Empire Recap: My Girl Got a Girlfriend

Hakeem Lyon (Bryshere Gray). Photo: FOX
Episode Title
Dangerous Bonds
Editor’s Rating

Let me clarify: I do like Empire. Recapping a show like this is a blast. It’s a black show about black music starring black people. And, as a black man (in case that hasn't been made apparent yet), I enjoy writing about it — even in the wake of a bad episode — mainly because you rarely ever see a drama like this on television. (It has happened once, but the show vanished as quickly as it appeared.)

One thing I’m finding fascinating is how strongly fans of the show feel whenever I make the slightest critical comment about any aspect of the show (see: comments on any one of these recaps). It’s only been on the air for a few weeks, but folks are already defending it as untouchable gospel, to the point where any recapper disagreement evokes some extreme reactions (in just four weeks, I've been called humorless, racist, misanthropic, sexist, and homophobic).

Empire is certainly not a perfect show. No TV show is (although this one came pretty damn close). Each one faces a few hiccups and missteps on its journey toward finding its definitive tone and style, and these past few weeks have shown that Empire is still trying to find that groove, which has churned out some clunkier episodes here and there.

Still, it’s a hit drama with a predominantly black cast — practically an oddity in the annals of television history. Since it seems that the whole world is watching now, I want this show to be and do better all the more. It appears a lot of you fans and readers want to see it succeed as well, hopefully for the same reasons I have (or else you wouldn’t be demanding my dismissal every time I neg it). However, if Empire really wants to be a major force in this golden age of ambitious, ass-kicking, 21st-century TV dramas, it needs to step up its game, no question.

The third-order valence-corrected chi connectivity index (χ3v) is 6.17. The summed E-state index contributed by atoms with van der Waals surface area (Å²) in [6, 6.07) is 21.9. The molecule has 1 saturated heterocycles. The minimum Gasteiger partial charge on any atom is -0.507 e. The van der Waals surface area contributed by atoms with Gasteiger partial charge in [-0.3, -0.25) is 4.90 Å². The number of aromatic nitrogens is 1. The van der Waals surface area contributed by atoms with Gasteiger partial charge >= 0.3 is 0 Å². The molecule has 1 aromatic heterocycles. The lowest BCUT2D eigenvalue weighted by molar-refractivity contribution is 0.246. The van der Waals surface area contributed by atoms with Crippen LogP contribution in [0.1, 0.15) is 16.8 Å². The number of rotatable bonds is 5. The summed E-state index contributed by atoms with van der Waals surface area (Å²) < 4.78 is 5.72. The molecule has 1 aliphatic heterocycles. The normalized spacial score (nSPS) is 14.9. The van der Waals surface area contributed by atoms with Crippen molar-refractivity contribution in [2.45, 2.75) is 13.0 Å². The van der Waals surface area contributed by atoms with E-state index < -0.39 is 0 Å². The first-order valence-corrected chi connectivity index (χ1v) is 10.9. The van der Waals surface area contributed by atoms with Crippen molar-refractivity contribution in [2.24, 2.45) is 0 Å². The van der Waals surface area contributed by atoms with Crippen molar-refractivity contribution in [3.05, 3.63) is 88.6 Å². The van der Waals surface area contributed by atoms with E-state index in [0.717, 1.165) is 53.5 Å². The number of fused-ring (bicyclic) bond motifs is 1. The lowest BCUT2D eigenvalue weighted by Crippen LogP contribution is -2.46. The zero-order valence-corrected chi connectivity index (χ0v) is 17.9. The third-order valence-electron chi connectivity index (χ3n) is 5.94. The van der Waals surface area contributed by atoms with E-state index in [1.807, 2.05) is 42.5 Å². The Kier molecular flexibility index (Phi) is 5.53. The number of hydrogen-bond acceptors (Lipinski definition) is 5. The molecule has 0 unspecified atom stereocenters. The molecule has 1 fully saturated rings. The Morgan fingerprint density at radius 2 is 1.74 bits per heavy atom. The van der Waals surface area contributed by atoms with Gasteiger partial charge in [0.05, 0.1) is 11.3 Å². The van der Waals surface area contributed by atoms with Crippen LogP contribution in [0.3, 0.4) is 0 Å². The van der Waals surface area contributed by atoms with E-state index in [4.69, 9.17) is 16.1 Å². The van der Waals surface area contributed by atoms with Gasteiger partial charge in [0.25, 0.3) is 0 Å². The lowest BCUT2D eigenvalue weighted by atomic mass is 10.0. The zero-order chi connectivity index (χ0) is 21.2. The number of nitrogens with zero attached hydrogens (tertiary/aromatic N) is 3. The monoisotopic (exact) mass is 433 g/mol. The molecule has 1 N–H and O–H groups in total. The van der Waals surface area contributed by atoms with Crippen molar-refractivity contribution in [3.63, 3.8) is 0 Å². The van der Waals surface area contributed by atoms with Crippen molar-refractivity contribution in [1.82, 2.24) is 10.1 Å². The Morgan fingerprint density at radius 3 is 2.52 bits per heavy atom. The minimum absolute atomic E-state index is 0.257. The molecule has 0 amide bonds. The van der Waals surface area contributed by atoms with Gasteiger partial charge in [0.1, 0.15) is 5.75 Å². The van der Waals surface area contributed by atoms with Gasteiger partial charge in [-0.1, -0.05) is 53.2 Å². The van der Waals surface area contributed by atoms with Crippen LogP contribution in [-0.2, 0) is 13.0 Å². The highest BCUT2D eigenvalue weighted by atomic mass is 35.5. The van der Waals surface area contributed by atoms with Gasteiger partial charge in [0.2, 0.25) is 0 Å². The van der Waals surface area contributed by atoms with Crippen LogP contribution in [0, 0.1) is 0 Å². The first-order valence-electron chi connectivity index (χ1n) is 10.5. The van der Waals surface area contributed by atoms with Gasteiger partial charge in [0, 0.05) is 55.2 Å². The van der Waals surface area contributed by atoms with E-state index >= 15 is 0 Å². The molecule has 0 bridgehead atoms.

“Dangerous Bonds” points the show in the right direction. A strong follow-up to last week’s also surprisingly good episode, “Bonds,” written by Malcolm Spellman and directed by black-cinema vet John Singleton (Boyz 'n the Hood), shows each member of the Lyon family following separate paths. While they all feel theirs will lead to success, all of those paths ultimately might lead to self-destruction.

Let’s start, as always, with Lucious. He proposes to Anika at his home (with Anthony Hamilton on the piano, singing “The Point of It All,” no less). I guess after confiding in Anika about having ALS last week, he might as well put a ring on it. However, as the episode progresses, we find out that the always-scheming Lucious has an ulterior motive: In order for his company to go public, he needs a clean bill of health from a doctor. And you know who has a doctor for a dad? Why, it’s Anika! Lucious makes the old man his second proposal of the evening when he and Anika appear at their parents’ house to announce their engagement. At first, Anika’s father declines, saying that he could lose his license for committing such a fraud. But he inevitably comes around when Lucious, always laying that sweet-talk on thick, informs him that with his help, his daughter will be a billionaire when he dies.

Lucious’s pimpishness once again saves the day on the video shoot for Hakeem’s new single “Drip Drop.” At first, Hakeem is psyched as hell to shoot the video, ready to show the world he’s more than just Lucious Lyon’s kid. Unfortunately, then he learns that Tiana, who's also in the video and whom he’s starting to get sweet on, has been creeping around on him — with another woman! Even though Hakeem has a middle-age side-chick of his own, he refuses to work with Tiana and shuts down the shoot. You’d think with this guy's wild-and-loose ass, Hakeem would love the fact that his girl goes both ways. Of course, it’s his dad who reminds him: Hey, stupid, YOUR GIRL GOT A GIRLFRIEND! Using some smooth, mathematical mumbo-jumbo, Lucious tells Hakeem to finish the video so he can start on those two. (Lucious also calls Tiana a “thot,” which made me laugh out loud.)

You can thank Andre and Rhonda, who caught Tiana and her girl canoodling at a photo shoot, for leaking the incriminating evidence to Perez Hilton (Really? She didn’t have TMZ’s contact info?) and almost derailing the video. Andre, still kind of bitter after his dad coldly tells him he’s useless if he doesn’t come up with the money for Hakeem’s overbudget video, also goes to work trying to sabotage Jamal’s production, which he's conducting in a bullet-ridden studio somewhere. Andre makes sure some suspicious goons hanging around Hakeem’s shoot overhear him talking on his phone about Jamal and his expensive jewelry, making certain they'll head over there and stop Jamal’s session by jacking his stuff.